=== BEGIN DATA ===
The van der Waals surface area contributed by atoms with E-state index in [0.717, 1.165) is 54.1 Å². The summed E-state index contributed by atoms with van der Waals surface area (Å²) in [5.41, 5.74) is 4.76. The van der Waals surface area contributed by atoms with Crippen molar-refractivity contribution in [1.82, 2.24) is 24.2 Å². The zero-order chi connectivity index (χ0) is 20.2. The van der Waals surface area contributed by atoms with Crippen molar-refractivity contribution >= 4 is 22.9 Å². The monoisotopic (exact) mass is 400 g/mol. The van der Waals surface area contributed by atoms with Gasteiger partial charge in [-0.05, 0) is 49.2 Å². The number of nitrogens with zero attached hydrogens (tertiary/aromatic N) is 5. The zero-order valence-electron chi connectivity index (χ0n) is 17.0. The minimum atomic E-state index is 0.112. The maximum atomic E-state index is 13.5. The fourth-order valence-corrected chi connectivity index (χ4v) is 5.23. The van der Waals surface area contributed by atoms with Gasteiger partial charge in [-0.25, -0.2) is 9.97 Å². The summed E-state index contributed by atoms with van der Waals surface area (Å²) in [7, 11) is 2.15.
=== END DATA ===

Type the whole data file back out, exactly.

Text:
The van der Waals surface area contributed by atoms with E-state index in [0.717, 1.165) is 54.1 Å². The summed E-state index contributed by atoms with van der Waals surface area (Å²) in [5.41, 5.74) is 4.76. The van der Waals surface area contributed by atoms with Crippen molar-refractivity contribution in [1.82, 2.24) is 24.2 Å². The zero-order chi connectivity index (χ0) is 20.2. The van der Waals surface area contributed by atoms with Crippen molar-refractivity contribution >= 4 is 22.9 Å². The monoisotopic (exact) mass is 400 g/mol. The van der Waals surface area contributed by atoms with Gasteiger partial charge in [-0.05, 0) is 49.2 Å². The number of nitrogens with zero attached hydrogens (tertiary/aromatic N) is 5. The zero-order valence-electron chi connectivity index (χ0n) is 17.0. The minimum atomic E-state index is 0.112. The maximum atomic E-state index is 13.5. The fourth-order valence-corrected chi connectivity index (χ4v) is 5.23. The van der Waals surface area contributed by atoms with Gasteiger partial charge in [-0.25, -0.2) is 9.97 Å². The summed E-state index contributed by atoms with van der Waals surface area (Å²) in [7, 11) is 2.15.